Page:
Athens Digest 14.05.2018

• Final review gets underway in Athens this week

• Dombrovskis urges Athens to continue ‘healthy’ fiscal policies

• The Greek holistic growth plan should not Increase liabilities of the State, says Francesco Drudi, ECB Mission Chief

• Conservatives leader reiterates he is bound by budgetary targets but not by the government’s growth plan

• Allocation of pension cuts under discussion

• ‘Rubicon’ anarchist group targets home of Austrian Ambassador


# The fourth review of Greece’s current bailout begins today in Athens with meetings on a technical level. Mission chiefs will begin on Wednesday. This week is seen as crucial given that the mission’s technical team has reportedly expressed concerns to the government over the reforms process during a meeting last Friday. Greece must implement 88 prior actions to ensure a successful bailout program exit in August but has so far completed just five.

# Meanwhile, European Commission Vice President Valdis Dombrovskis has urged Athens to complete its bailout review on time and to continue implementing “healthy fiscal policies” in the post-program era. In an statement to Saturday’s issue of Ta Nea newspaper, he said Greece’s return to the markets is a “delicate exercise but absolutely feasible” on the condition that all sides act responsibly.

# “Actions which could increase the liabilities of the state should be avoided within the context of the holistic growth program”, says Francesco Drudi, ECB Mission Chief for Greece in an interview with Naftemporiki newspaper. The adds that “the waiver is a precondition for the inclusion of Greek government bonds in the QE, but the decision on whether to apply for a precautionary programme should therefore fully rest in the hands of the Greek authorities”.

# New Democracy leader Kyriakos Mitsotakis reiterated yesterday that he is not bound by the growth plan the government is currently negotiating with the country’s creditors. “I say this clearly that this plan does not bind me. I am bound by the budgetary targets, at least until I can renegotiate them,” the conservative leader said in an interview to yesterday’s To Vima newspaper. He went on to berate the government for drafting a plan “which they have not shown us and have sent to be rewritten by Brussels.” Ruling Syriza responded saying that it would be an “oxymoron if Mitsotakis were to be ‘bound’ by the government’s growth plan.”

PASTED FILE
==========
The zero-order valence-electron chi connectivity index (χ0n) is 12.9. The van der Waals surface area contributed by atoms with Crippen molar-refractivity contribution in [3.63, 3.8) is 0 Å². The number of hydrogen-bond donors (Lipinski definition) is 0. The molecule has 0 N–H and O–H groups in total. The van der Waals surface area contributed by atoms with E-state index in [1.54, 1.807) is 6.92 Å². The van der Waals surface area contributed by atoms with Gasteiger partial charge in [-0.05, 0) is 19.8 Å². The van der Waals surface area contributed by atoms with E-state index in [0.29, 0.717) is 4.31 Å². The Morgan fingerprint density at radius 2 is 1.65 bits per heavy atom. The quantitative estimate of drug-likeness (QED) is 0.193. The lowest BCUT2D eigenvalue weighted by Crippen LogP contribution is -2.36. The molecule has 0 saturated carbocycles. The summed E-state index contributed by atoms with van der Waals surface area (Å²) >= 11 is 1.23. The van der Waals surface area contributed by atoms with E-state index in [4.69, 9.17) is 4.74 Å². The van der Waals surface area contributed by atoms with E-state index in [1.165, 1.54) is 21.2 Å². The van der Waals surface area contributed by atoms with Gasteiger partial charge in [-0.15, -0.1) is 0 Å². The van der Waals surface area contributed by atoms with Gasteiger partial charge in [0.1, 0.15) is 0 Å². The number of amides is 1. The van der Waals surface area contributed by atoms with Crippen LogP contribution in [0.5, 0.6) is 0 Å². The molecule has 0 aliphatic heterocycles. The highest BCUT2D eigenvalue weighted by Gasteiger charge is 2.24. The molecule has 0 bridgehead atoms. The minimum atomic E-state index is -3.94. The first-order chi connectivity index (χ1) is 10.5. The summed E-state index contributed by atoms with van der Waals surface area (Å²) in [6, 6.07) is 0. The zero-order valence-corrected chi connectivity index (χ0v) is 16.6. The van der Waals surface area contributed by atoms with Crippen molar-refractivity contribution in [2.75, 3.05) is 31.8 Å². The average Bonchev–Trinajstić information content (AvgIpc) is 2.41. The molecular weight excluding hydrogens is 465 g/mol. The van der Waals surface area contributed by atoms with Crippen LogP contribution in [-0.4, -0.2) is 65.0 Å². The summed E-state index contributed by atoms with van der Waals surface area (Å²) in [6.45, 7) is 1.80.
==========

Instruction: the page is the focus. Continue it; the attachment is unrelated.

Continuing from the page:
# Deputy Minister for Social Security Tasos Petropoulos said yesterday that pension cuts will start on January 2019, as planned. More specifically, he told broadcaster Skai that 25% of insured people will not be affected, while another 25% will see a reduction ranging from 1% to 18%. A further 20% will see their pensions increase over a period of five years, he said. He admitted that pensions under EUR 1,000 will also be affected. “In October we will see the exact cuts in pensions […] and will improve them,” he said, adding that “we have seven months ahead.”

# Members of the ‘Rubicon’ anti-establishment group scattered flyers outside the Athens residence of the Austrian Ambassador Andrea Ikic-Böhm yesterday in protest at Vienna’s refugee policies. In a statement on an anti-establishment website, the group denounced the call by Austria for tighter border controls.



On Our Radar: PPC needs sustainable recovery plan
The McKinsey consulting group has, reportedly, warned in its five-year strategic plan for Greece’s Public Power Corporation (PPC) that it is not viable and that it must enact specific measures to become sustainable, according to yesterday’s Kathimerini newspaper. In its report, McKinsey painted a dire picture of PPC’s finances and stressed that it must increase operational profits by EUR 500m over the five-year period. The consulting group proposed, among other measures, a voluntary retirement plan for some 2,000 employees and increased pricing – via the gradual reduction of discounts to customers and hikes in specific customer categories.